Twyfelfontein Rock Engravings



Twyfelfontein Twyfelfontein Rock Engravings

The Twyfelfontein rock engravings are the most significant rock-engraving site in Namibia. More than 2,500 engravings are found at 17 main sites, as well as several rock paintings. It’s one of four top rock art sites in Southern Africa, the home of ancient mankind.

Especially interesting are the large images of elephant, rhino, and a lion with spoor instead of paws, and human feet. There are two main routes. A shorter trail taking in 5 sites and taking about ¾ hour to walk around. And a longer trail which takes in 8 sites and will take about 1 hour to complete. After paying a small fee per person for a guide, you will be accompanied to the engravings. It is quite hidden amongst the rocks. We recommend that you wait for a guide, as the sites are not easily discovered without one.

Given the distances in Namibia and the heat later in the year, we recommend that you stay for at least 1 night at a lodge close to Twyfelfontein. Then you can visit the rock engravings in the early morning the next day. Some lodges in the area include Mountain Mowani Lodge, Camp Kipwe or Doro Nawas.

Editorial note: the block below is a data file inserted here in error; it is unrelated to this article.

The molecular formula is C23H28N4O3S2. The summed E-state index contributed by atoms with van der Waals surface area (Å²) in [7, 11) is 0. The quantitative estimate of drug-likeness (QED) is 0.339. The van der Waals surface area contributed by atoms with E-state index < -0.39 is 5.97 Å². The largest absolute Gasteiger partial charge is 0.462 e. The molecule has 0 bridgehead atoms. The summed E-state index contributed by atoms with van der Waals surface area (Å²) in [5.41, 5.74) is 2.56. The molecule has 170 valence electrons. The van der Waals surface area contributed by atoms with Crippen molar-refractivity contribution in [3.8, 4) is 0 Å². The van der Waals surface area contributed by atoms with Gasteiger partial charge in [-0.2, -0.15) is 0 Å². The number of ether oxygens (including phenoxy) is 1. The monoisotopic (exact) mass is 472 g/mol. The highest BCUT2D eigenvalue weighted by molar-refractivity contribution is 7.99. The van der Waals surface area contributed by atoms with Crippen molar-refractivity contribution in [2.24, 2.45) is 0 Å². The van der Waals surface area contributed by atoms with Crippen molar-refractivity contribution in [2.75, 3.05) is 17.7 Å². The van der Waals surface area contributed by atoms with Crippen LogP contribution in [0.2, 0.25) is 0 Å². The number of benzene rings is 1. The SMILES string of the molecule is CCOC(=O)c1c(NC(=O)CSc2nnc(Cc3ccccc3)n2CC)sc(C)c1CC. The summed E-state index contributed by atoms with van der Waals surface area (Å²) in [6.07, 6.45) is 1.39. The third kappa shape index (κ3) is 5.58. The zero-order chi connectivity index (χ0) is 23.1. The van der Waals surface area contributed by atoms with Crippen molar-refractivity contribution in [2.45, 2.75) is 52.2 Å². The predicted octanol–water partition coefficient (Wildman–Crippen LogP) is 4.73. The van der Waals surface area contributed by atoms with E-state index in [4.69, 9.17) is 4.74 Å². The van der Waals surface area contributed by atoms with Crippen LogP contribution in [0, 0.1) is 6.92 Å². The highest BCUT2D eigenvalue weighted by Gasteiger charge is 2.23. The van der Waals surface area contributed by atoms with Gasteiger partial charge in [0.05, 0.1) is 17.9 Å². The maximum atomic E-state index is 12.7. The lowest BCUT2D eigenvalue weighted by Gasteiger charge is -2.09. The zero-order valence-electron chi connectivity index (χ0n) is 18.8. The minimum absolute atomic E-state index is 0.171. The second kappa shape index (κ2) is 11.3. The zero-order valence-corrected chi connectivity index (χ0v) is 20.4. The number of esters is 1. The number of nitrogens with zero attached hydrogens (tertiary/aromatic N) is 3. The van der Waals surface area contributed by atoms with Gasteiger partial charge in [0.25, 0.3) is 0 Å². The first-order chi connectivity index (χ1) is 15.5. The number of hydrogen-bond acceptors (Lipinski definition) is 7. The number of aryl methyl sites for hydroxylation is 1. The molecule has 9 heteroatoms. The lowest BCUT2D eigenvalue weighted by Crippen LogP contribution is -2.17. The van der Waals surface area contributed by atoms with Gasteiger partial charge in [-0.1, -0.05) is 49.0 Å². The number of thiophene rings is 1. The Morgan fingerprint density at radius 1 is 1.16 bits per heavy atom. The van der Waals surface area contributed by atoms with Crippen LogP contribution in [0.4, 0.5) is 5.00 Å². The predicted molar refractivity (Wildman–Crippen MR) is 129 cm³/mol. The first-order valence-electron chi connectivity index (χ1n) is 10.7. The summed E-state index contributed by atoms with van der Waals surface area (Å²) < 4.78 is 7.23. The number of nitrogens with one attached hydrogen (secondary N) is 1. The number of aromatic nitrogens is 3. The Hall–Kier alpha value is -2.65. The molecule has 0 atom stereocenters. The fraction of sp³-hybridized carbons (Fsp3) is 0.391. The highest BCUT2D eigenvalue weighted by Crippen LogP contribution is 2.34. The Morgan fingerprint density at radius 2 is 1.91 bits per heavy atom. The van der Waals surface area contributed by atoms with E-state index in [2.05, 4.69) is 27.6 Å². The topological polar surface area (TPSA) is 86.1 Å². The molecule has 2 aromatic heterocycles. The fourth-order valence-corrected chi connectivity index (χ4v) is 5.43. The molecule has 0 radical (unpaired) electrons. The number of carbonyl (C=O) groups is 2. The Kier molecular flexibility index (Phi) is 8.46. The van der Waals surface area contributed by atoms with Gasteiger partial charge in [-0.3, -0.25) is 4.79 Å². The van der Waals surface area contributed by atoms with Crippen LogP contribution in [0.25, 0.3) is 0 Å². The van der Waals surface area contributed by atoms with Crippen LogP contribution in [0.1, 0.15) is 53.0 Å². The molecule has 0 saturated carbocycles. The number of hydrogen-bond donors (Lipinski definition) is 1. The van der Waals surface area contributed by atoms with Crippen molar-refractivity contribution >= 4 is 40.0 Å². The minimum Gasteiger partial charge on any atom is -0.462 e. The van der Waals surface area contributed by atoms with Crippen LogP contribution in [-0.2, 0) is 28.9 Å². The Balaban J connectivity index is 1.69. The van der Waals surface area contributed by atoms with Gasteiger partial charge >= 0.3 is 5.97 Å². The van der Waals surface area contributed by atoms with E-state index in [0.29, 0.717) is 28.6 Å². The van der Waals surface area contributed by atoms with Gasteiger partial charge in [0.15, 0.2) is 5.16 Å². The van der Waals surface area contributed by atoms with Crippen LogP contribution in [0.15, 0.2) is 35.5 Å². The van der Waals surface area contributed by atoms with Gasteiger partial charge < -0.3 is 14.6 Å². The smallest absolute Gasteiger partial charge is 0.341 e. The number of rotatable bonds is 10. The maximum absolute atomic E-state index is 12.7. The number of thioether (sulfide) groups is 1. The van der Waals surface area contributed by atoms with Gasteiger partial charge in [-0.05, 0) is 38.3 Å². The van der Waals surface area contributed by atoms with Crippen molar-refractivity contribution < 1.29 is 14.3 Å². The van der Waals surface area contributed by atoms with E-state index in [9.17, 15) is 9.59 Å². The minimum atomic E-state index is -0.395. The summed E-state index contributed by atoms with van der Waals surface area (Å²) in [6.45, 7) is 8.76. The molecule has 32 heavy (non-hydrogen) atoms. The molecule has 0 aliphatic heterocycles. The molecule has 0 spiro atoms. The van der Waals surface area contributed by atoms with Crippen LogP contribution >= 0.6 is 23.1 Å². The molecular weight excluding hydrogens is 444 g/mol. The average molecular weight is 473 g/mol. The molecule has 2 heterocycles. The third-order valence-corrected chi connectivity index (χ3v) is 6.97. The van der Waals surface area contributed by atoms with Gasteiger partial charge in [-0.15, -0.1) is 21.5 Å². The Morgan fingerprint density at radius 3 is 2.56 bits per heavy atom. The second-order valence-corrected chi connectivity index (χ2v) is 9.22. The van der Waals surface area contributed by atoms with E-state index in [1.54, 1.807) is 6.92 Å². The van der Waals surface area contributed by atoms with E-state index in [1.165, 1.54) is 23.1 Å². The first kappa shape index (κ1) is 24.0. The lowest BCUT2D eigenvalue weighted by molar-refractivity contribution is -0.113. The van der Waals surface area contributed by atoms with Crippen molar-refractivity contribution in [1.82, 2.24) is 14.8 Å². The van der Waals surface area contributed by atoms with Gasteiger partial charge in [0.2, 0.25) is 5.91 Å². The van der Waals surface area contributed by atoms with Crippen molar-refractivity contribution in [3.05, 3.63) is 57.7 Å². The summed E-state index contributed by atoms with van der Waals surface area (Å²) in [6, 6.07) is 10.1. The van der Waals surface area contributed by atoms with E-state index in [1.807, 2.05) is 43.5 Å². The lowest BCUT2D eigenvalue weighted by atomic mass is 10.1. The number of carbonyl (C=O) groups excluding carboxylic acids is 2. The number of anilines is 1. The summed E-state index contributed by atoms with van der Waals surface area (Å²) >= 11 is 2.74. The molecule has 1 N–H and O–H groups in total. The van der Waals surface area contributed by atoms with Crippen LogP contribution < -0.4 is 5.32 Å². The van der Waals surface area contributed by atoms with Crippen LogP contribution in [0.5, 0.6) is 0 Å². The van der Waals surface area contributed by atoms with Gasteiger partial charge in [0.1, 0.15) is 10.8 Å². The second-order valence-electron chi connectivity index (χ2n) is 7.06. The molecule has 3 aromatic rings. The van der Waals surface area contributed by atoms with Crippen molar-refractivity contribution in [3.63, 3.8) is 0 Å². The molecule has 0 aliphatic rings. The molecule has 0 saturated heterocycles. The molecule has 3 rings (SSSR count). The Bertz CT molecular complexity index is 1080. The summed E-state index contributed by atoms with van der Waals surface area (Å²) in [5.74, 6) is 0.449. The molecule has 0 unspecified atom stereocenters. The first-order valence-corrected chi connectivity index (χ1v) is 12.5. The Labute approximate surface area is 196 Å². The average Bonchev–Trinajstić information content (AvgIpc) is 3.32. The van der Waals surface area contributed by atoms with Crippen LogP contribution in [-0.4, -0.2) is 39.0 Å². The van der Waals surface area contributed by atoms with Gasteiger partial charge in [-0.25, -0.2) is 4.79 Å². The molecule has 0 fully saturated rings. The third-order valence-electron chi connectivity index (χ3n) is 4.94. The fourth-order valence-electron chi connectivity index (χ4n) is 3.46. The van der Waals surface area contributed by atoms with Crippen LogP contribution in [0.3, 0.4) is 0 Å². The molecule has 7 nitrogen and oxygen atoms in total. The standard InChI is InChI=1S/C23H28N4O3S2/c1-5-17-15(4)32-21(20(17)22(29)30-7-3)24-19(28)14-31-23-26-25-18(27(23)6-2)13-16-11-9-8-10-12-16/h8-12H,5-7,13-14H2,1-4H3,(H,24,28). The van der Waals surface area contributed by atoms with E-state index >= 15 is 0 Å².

Near to Twyfelfontein

Nearby Burnt Mountain, a brilliantly coloured mountain of maroon, black and charcoal, was formed 120 million years ago when a large sheet of black magma forced its way into carbonaceous shale. Nearby is an outcrop of volcanic rock called the Organ Pipes, a mass of perpendicular slabs of basalt between 130 and 150 million years old.

Also in the nearby area (relatively speaking in Namibian terms!) is the Petrified Forest. A visit to the fossilized tree trunks is equally absorbing. The stone ‘trees’ lying on the ground are so well preserved they seem like logs. The Petrified Forest consists of at least 50 trees which are between 240 and 300 million years old.

Here you will also find one of the world’s botanical curiosities, the strange-looking Welwitschia. Although it does not resemble a tree at all, the Welwitschia is nevertheless classified as one, and much of its stem is underground. Only two leathery leaves of up to 8m long and 1,5m wide are produced on the gnarled stem. But the leaves are shredded by searing winds and extreme temperatures into a tangled mass, creating the impression of a multitude of leaves.